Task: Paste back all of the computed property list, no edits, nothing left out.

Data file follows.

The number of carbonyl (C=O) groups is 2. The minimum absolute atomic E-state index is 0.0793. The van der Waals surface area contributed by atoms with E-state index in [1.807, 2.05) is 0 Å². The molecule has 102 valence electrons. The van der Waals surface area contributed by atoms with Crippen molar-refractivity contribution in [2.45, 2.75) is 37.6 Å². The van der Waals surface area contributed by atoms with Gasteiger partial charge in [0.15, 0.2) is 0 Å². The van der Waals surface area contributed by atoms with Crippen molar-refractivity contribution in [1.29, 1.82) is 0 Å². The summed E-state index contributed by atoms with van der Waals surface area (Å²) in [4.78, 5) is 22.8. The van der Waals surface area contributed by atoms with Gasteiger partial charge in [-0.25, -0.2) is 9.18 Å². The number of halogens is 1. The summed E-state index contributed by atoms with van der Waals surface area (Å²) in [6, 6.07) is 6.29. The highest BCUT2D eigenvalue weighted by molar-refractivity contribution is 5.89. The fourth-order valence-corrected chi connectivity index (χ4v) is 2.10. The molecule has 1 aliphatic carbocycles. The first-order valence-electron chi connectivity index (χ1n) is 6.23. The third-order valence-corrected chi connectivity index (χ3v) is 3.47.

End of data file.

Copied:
The number of carbonyl (C=O) groups is 2. The minimum absolute atomic E-state index is 0.0793. The van der Waals surface area contributed by atoms with E-state index in [1.807, 2.05) is 0 Å². The molecule has 102 valence electrons. The van der Waals surface area contributed by atoms with Crippen molar-refractivity contribution in [2.45, 2.75) is 37.6 Å². The van der Waals surface area contributed by atoms with Gasteiger partial charge in [0.15, 0.2) is 0 Å². The van der Waals surface area contributed by atoms with Crippen molar-refractivity contribution in [1.29, 1.82) is 0 Å². The summed E-state index contributed by atoms with van der Waals surface area (Å²) in [4.78, 5) is 22.8. The van der Waals surface area contributed by atoms with Gasteiger partial charge in [-0.25, -0.2) is 9.18 Å². The number of halogens is 1. The summed E-state index contributed by atoms with van der Waals surface area (Å²) in [6, 6.07) is 6.29. The highest BCUT2D eigenvalue weighted by molar-refractivity contribution is 5.89. The fourth-order valence-corrected chi connectivity index (χ4v) is 2.10. The molecule has 1 aliphatic carbocycles. The first-order valence-electron chi connectivity index (χ1n) is 6.23. The third-order valence-corrected chi connectivity index (χ3v) is 3.47.